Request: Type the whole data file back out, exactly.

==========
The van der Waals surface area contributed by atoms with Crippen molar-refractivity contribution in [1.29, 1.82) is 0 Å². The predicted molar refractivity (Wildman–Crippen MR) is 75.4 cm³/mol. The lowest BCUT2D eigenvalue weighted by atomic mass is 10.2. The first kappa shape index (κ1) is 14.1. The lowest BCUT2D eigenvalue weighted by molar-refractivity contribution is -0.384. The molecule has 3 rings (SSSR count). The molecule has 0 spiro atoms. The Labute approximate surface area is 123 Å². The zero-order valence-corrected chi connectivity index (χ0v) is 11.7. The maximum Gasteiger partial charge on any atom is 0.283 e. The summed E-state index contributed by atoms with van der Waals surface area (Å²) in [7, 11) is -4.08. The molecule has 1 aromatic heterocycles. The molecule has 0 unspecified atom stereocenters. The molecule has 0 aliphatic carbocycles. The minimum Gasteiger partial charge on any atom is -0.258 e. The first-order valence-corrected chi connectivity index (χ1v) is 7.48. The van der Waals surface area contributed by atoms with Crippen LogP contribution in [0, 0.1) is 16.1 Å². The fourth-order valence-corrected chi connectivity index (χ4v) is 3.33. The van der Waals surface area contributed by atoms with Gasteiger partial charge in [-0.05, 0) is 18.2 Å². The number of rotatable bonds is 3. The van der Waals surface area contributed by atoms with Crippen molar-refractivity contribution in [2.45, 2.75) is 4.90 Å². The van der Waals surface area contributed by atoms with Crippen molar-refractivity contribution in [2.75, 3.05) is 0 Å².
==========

The van der Waals surface area contributed by atoms with Crippen molar-refractivity contribution in [1.29, 1.82) is 0 Å². The predicted molar refractivity (Wildman–Crippen MR) is 75.4 cm³/mol. The lowest BCUT2D eigenvalue weighted by atomic mass is 10.2. The first kappa shape index (κ1) is 14.1. The lowest BCUT2D eigenvalue weighted by molar-refractivity contribution is -0.384. The molecule has 3 rings (SSSR count). The molecule has 0 spiro atoms. The Labute approximate surface area is 123 Å². The zero-order valence-corrected chi connectivity index (χ0v) is 11.7. The maximum Gasteiger partial charge on any atom is 0.283 e. The summed E-state index contributed by atoms with van der Waals surface area (Å²) in [7, 11) is -4.08. The molecule has 1 aromatic heterocycles. The molecule has 0 unspecified atom stereocenters. The molecule has 0 aliphatic carbocycles. The minimum Gasteiger partial charge on any atom is -0.258 e. The first-order valence-corrected chi connectivity index (χ1v) is 7.48. The van der Waals surface area contributed by atoms with Crippen LogP contribution in [0, 0.1) is 16.1 Å². The fourth-order valence-corrected chi connectivity index (χ4v) is 3.33. The van der Waals surface area contributed by atoms with Gasteiger partial charge in [-0.05, 0) is 18.2 Å². The number of rotatable bonds is 3. The van der Waals surface area contributed by atoms with Crippen molar-refractivity contribution in [2.45, 2.75) is 4.90 Å². The van der Waals surface area contributed by atoms with Crippen molar-refractivity contribution in [2.75, 3.05) is 0 Å².